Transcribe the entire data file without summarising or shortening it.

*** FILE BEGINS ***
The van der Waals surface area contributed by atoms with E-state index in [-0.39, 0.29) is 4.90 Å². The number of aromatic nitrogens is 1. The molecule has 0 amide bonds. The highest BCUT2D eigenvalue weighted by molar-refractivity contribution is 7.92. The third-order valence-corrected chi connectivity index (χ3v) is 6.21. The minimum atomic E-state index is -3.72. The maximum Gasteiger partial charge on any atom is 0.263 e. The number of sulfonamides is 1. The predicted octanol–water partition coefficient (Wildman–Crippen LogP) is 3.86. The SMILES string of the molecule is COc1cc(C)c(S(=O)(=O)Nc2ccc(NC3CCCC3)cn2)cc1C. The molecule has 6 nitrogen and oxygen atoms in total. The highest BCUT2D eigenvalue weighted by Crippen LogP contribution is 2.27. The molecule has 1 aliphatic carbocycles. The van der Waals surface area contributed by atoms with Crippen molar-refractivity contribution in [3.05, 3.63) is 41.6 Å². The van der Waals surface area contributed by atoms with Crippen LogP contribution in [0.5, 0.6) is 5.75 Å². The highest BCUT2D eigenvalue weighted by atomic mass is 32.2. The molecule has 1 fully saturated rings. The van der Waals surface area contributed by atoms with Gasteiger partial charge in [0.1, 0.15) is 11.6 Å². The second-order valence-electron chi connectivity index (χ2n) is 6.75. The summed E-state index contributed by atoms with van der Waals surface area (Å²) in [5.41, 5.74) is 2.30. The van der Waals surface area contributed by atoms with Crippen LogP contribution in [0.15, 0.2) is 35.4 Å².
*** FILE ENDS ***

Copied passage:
The van der Waals surface area contributed by atoms with E-state index in [-0.39, 0.29) is 4.90 Å². The number of aromatic nitrogens is 1. The molecule has 0 amide bonds. The highest BCUT2D eigenvalue weighted by molar-refractivity contribution is 7.92. The third-order valence-corrected chi connectivity index (χ3v) is 6.21. The minimum atomic E-state index is -3.72. The maximum Gasteiger partial charge on any atom is 0.263 e. The number of sulfonamides is 1. The predicted octanol–water partition coefficient (Wildman–Crippen LogP) is 3.86. The SMILES string of the molecule is COc1cc(C)c(S(=O)(=O)Nc2ccc(NC3CCCC3)cn2)cc1C. The molecule has 6 nitrogen and oxygen atoms in total. The highest BCUT2D eigenvalue weighted by Crippen LogP contribution is 2.27. The molecule has 1 aliphatic carbocycles. The van der Waals surface area contributed by atoms with Crippen molar-refractivity contribution in [3.05, 3.63) is 41.6 Å². The van der Waals surface area contributed by atoms with Crippen LogP contribution in [0.5, 0.6) is 5.75 Å². The highest BCUT2D eigenvalue weighted by atomic mass is 32.2. The molecule has 1 fully saturated rings. The van der Waals surface area contributed by atoms with Gasteiger partial charge in [0.1, 0.15) is 11.6 Å². The second-order valence-electron chi connectivity index (χ2n) is 6.75. The summed E-state index contributed by atoms with van der Waals surface area (Å²) in [5.41, 5.74) is 2.30. The van der Waals surface area contributed by atoms with Crippen LogP contribution in [0.15, 0.2) is 35.4 Å².